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Iran ramps up uranium enrichment and seizes tanker as tensions rise with US

Iran announced Monday that it had resumed enriching uranium to 20% purity, far beyond the limits laid out in the 2015 nuclear deal, in a move likely to further escalate tensions with the United States.

Iran also seized a South Korean-flagged chemical tanker on Monday, according to semi-official Iranian news agencies, for “creating environmental and chemical pollution in the Persian Gulf.”

Both moves came a day after the one-year anniversary of the US killing of top Iranian general Qasem Soleimani, and less than three weeks before the end of Donald Trump’s presidency.

As tensions continue to rise, President Trump directed the Pentagon to keep a US aircraft carrier in the Middle East, reversing a decision to send it out of the region last week.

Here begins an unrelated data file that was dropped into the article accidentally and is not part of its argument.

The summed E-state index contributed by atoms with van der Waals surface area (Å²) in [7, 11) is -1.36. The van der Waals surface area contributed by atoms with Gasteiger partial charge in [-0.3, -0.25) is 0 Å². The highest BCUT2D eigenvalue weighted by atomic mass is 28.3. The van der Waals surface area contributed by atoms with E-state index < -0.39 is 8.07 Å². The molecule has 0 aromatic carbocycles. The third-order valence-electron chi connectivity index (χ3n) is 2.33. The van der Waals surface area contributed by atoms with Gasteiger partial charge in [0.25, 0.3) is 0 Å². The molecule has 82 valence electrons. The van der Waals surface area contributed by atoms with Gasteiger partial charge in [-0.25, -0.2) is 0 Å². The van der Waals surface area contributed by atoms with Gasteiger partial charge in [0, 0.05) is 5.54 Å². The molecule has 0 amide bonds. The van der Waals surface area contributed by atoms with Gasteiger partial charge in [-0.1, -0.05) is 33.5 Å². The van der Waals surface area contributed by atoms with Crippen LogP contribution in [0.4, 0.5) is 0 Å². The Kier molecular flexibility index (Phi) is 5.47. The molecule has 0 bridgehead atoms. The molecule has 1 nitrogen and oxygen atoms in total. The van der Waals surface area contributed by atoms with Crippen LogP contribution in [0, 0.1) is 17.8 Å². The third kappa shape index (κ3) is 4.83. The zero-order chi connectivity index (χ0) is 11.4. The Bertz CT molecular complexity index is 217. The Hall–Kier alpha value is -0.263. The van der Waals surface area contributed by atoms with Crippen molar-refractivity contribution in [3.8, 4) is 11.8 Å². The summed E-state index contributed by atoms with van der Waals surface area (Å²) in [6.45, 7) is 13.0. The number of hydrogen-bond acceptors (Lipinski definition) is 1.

An Iranian government spokesman said Monday that experts had restarted uranium enrichment toward a 20% target at its underground Fordow nuclear facility, according to semi-official news agency Mehr and state news agency IRNA.

Iran currently enriches its uranium stockpile up to around 4.5%, which is above the 3.67% cap imposed by the 2015 pact with world powers, but far short of the 90% that is considered weapons-grade. Iran has continually denied it intends to assemble nuclear weapons.

The country had informed the International Atomic Energy Agency (IAEA) of its intent to enrich uranium at 20%, IAEA spokesman Fredrik Dahl told CNN on Friday. On Monday morning, government spokesman Ali Rabiei said it started the enrichment process a “couple of hours ago” in the Fordow site, noting that the first UF6 enriched uranium would be produced in a few hours, IRNA said.

The US State Department condemned both the tanker seizure and Iran’s resumption of uranium enrichment, with a spokesperson noting that “Iran’s enrichment program was originally developed in secret, including at Fordow, and Iran retained a vast archive of records from its past nuclear weapons program, along with many of the key personnel who led that program.”

“The United States and the rest of the international community will assess Iran’s actions in light of this provocative history,” the spokesperson said.

A challenge from Iran